You can use Google Chrome print-to-pdf feature from its headless mode. I found this to be the simplest yet the most robust method.

var url = "https://stackoverflow.com/questions/564650/convert-html-to-pdf-in-net";
var chromePath = @"C:\Program Files (x86)\Google\Chrome\Application\chrome.exe";
var output = Path.Combine(Environment.CurrentDirectory, "printout.pdf");
using (var p = new Process())
{
p.StartInfo.FileName = chromePath;
p.StartInfo.Arguments = \$"--headless --disable-gpu --print-to-pdf={output} {url}";
p.Start();
p.WaitForExit();
}



6 people think this answer is useful

# 2018’s update, and Let’s use standard HTML+CSS=PDF equation!

There are good news for HTML-to-PDF demands. As this answer showed, the W3C standard css-break-3 will solve the problem… It is a Candidate Recommendation with plan to turn into definitive Recommendation in 2017 or 2018, after tests.

As not-so-standard there are solutions, with plugins for C#, as showed by print-css.rocks.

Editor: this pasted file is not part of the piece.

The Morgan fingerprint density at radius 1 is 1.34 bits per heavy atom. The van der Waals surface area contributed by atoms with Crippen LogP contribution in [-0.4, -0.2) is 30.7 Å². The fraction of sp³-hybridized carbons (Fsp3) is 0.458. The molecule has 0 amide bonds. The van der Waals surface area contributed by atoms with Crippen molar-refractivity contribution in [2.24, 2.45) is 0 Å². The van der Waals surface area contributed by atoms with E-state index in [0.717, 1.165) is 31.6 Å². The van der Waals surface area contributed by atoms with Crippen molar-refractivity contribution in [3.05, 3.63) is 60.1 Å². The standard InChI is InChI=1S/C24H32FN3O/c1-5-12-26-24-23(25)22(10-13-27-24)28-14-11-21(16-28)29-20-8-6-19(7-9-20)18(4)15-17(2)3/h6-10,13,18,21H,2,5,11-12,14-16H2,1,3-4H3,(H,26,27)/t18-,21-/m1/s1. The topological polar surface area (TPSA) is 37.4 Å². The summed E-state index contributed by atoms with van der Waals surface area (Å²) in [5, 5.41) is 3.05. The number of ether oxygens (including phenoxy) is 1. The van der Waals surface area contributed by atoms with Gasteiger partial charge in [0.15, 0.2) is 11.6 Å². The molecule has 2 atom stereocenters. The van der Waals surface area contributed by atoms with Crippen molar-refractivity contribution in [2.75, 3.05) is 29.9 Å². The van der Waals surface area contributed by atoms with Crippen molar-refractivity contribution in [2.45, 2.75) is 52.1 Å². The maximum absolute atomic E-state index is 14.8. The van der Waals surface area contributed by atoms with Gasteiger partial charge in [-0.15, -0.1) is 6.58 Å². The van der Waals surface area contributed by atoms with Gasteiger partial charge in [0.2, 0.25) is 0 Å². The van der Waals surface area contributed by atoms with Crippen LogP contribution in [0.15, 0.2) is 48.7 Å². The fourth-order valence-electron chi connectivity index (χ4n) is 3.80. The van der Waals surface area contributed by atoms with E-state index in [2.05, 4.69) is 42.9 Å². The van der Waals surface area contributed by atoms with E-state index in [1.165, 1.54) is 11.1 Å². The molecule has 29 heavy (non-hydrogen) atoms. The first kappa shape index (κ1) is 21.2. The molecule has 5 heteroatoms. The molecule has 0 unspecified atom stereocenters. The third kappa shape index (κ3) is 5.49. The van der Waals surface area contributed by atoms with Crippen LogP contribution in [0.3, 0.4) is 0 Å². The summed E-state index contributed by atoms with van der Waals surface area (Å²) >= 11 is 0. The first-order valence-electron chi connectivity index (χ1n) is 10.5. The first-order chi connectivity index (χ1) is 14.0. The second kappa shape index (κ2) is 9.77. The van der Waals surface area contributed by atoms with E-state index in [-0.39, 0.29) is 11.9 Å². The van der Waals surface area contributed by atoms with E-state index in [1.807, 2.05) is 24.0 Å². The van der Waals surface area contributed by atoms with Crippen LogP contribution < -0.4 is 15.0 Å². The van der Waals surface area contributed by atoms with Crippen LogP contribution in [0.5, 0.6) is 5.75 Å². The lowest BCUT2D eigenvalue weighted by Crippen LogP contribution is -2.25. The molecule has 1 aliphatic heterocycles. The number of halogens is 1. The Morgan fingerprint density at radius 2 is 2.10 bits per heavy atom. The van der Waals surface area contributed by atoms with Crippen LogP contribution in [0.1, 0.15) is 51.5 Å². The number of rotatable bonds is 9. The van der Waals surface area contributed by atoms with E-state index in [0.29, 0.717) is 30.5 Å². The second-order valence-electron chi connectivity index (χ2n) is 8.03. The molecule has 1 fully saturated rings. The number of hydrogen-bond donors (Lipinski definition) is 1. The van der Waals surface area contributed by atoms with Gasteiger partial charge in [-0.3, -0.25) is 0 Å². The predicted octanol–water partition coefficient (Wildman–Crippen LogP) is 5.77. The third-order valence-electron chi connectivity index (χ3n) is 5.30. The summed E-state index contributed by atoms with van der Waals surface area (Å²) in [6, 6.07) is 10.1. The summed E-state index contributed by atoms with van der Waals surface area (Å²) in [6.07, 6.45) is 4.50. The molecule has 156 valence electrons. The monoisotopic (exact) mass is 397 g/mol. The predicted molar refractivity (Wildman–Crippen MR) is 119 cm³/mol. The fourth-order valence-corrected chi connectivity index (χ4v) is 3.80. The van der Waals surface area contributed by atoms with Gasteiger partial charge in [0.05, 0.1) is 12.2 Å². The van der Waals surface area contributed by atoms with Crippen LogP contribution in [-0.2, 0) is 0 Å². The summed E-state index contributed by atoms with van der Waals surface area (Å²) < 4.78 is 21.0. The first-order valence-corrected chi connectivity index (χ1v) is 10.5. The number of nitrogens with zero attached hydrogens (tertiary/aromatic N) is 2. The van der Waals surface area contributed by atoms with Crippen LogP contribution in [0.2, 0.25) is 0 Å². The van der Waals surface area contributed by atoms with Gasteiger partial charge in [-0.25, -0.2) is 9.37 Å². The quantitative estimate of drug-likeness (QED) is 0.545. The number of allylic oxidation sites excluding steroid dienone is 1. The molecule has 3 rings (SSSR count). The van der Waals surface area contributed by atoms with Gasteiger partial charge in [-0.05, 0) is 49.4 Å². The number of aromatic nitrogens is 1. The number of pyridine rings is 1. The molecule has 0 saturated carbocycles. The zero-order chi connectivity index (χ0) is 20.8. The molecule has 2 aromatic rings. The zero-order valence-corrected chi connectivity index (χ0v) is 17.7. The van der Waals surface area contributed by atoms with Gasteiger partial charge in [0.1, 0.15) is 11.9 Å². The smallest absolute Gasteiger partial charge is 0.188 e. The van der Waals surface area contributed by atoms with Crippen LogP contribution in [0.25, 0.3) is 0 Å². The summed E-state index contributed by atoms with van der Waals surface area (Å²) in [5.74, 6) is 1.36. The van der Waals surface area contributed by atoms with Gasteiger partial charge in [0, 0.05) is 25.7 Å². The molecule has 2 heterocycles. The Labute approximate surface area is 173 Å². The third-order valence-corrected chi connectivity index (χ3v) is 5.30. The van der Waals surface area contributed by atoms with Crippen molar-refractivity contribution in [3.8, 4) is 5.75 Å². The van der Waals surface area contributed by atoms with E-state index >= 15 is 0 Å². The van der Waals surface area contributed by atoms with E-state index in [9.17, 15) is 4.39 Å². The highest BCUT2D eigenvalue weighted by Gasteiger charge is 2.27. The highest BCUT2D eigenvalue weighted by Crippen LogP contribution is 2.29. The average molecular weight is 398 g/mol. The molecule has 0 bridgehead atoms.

4 people think this answer is useful

ABCpdf.NET (http://www.websupergoo.com/abcpdf-5.htm)

We use and recommend.

Very good component, it not only convert a webpage to PDF like an image but really convert text, image, formatting, etc…

It’s not free but it’s cheap.

4 people think this answer is useful

I’m the author of the Rotativa package. It allows to create PDF files directly from razor views:

https://www.nuget.org/packages/Rotativa/

Trivial to use and you have full control on the layout since you can use razor views with data from your Model and ViewBag container.

I developed a SaaS version on Azure. It makes it even easier to use it from WebApi or any .Net app, service, Azure website, Azure webjob, whatever runs .Net.